Contributor Aram von Benedikt details the critical characteristics necessary for an effective deer, elk or moose round, and lists his own personal favorites.
Among the ’06 offspring are the .338-06 A-Square and the .35 Whelen, which give the shooter access to a larger frontal diameter and heavier bullet weights than are associated with the .30-06 Springfield. Which is the better choice for the hunter? Contributor Philip Massaro examines the pros and cons of each.
Winchester and Browning have collaborated to produce the 6.8 Western—a new take on the concept of the .270 WSM, using heavier bullets and a faster twist rate than previous iterations of the Winchester cartridges have used. Essentially, the 6.8 Western picks up where the .270 WSM leaves off, and delivers a whole lot more.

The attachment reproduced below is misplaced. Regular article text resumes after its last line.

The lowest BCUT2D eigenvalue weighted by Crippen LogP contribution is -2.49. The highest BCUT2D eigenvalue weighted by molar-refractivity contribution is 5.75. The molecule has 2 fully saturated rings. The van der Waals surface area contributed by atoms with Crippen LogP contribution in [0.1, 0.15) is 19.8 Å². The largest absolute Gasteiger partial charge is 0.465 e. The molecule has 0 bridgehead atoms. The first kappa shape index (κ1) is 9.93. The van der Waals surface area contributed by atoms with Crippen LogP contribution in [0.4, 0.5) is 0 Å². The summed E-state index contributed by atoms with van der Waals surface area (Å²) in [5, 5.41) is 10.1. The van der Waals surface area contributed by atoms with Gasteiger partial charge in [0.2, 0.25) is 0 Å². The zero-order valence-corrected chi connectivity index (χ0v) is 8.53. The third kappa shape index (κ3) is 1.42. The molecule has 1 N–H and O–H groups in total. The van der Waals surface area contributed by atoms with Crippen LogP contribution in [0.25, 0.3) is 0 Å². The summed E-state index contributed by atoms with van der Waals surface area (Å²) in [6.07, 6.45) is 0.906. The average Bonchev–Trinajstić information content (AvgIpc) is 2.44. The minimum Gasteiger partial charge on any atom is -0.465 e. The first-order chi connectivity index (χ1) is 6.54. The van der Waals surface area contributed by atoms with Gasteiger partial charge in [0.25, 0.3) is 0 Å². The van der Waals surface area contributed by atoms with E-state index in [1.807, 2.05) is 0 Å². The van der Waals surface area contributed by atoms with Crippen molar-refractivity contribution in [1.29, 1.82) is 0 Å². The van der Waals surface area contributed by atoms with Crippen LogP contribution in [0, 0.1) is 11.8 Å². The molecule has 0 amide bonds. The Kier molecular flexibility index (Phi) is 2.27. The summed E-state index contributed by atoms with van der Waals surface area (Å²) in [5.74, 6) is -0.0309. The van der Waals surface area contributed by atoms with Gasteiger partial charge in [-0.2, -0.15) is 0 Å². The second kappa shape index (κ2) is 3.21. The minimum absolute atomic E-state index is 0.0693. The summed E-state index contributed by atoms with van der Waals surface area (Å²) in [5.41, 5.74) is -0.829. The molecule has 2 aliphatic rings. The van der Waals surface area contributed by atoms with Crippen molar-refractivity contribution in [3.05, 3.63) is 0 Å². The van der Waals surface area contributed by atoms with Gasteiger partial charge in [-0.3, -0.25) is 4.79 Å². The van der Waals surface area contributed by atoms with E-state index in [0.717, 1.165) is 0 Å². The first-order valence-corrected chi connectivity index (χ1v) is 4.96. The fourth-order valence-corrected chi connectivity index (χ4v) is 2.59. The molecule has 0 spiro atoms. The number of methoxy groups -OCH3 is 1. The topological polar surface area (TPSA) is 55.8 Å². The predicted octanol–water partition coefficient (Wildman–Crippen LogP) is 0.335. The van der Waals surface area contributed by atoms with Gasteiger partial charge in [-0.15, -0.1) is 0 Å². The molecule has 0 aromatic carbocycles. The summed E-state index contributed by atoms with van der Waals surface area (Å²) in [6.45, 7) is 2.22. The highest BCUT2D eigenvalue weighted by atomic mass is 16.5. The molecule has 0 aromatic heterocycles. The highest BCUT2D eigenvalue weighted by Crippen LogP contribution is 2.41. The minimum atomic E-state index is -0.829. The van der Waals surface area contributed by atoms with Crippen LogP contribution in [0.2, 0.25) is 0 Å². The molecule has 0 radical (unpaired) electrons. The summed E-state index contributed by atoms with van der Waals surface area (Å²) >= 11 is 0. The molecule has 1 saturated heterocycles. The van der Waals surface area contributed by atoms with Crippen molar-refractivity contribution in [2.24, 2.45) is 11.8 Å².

With a sleek bullet, both cartridges maintain over 1,000 ft.-lbs. of energy out the 500-yard mark, and both offer a trajectory any hunter can quickly adapt to. What makes or breaks the deal in choosing one over the other? Contributor Philip Massaro takes closer a look at the pros and cons of each.
Clarus Corporation’s subsidiary Sierra Bullets, L.L.C., the Bulletsmiths, was selected to acquire certain assets relating to the Barnes Bullets brand of specialty hunting bullets in a chapter 11 bankruptcy auction process conducted by Remington Outdoor Company, Inc. and certain of its subsidiaries.
It’s easy for anyone to be confused by what appears to be an unlimited number of bullet designs on the market today. Cast lead bullets, cup-and-core bullets, bonded bullets, monolithic bullets—what’s all this stuff mean? Here’s a cheat sheet to share with new hunters.